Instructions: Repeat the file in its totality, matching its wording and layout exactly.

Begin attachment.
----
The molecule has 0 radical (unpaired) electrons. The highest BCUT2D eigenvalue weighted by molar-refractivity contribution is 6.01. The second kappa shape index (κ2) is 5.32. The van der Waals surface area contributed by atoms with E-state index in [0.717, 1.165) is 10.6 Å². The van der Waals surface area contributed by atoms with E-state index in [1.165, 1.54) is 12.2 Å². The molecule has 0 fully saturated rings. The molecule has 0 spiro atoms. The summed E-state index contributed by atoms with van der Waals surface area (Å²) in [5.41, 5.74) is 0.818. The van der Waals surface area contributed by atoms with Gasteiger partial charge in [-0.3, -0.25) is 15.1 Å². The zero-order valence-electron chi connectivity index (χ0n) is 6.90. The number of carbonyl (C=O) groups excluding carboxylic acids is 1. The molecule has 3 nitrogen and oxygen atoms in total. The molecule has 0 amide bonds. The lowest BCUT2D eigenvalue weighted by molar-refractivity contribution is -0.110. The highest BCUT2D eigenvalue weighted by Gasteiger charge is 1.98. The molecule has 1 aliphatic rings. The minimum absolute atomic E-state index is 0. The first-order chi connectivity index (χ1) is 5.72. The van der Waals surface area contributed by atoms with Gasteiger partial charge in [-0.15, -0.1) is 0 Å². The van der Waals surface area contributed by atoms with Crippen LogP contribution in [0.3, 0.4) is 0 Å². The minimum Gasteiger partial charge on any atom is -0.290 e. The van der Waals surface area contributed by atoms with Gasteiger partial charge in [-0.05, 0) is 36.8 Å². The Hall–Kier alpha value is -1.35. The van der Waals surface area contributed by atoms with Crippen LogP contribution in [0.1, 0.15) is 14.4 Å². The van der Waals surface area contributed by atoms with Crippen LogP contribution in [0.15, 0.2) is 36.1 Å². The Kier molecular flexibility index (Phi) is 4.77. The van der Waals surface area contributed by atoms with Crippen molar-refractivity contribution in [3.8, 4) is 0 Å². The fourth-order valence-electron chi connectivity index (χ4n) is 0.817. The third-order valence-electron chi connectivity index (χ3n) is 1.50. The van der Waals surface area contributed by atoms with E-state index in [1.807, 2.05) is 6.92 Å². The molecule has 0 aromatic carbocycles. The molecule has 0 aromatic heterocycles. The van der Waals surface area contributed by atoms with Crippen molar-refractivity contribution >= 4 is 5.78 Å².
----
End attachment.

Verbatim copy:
The molecule has 0 radical (unpaired) electrons. The highest BCUT2D eigenvalue weighted by molar-refractivity contribution is 6.01. The second kappa shape index (κ2) is 5.32. The van der Waals surface area contributed by atoms with E-state index in [0.717, 1.165) is 10.6 Å². The van der Waals surface area contributed by atoms with E-state index in [1.165, 1.54) is 12.2 Å². The molecule has 0 fully saturated rings. The molecule has 0 spiro atoms. The summed E-state index contributed by atoms with van der Waals surface area (Å²) in [5.41, 5.74) is 0.818. The van der Waals surface area contributed by atoms with Gasteiger partial charge in [-0.3, -0.25) is 15.1 Å². The zero-order valence-electron chi connectivity index (χ0n) is 6.90. The number of carbonyl (C=O) groups excluding carboxylic acids is 1. The molecule has 3 nitrogen and oxygen atoms in total. The molecule has 0 amide bonds. The lowest BCUT2D eigenvalue weighted by molar-refractivity contribution is -0.110. The highest BCUT2D eigenvalue weighted by Gasteiger charge is 1.98. The molecule has 1 aliphatic rings. The minimum absolute atomic E-state index is 0. The first-order chi connectivity index (χ1) is 5.72. The van der Waals surface area contributed by atoms with Gasteiger partial charge in [-0.15, -0.1) is 0 Å². The van der Waals surface area contributed by atoms with Crippen LogP contribution in [0.3, 0.4) is 0 Å². The minimum Gasteiger partial charge on any atom is -0.290 e. The van der Waals surface area contributed by atoms with Gasteiger partial charge in [-0.05, 0) is 36.8 Å². The Hall–Kier alpha value is -1.35. The van der Waals surface area contributed by atoms with Crippen LogP contribution in [0.1, 0.15) is 14.4 Å². The van der Waals surface area contributed by atoms with Crippen LogP contribution in [0.15, 0.2) is 36.1 Å². The Kier molecular flexibility index (Phi) is 4.77. The van der Waals surface area contributed by atoms with Crippen molar-refractivity contribution in [3.8, 4) is 0 Å². The fourth-order valence-electron chi connectivity index (χ4n) is 0.817. The third-order valence-electron chi connectivity index (χ3n) is 1.50. The van der Waals surface area contributed by atoms with E-state index in [1.807, 2.05) is 6.92 Å². The molecule has 0 aromatic carbocycles. The molecule has 0 aromatic heterocycles. The van der Waals surface area contributed by atoms with Crippen molar-refractivity contribution >= 4 is 5.78 Å².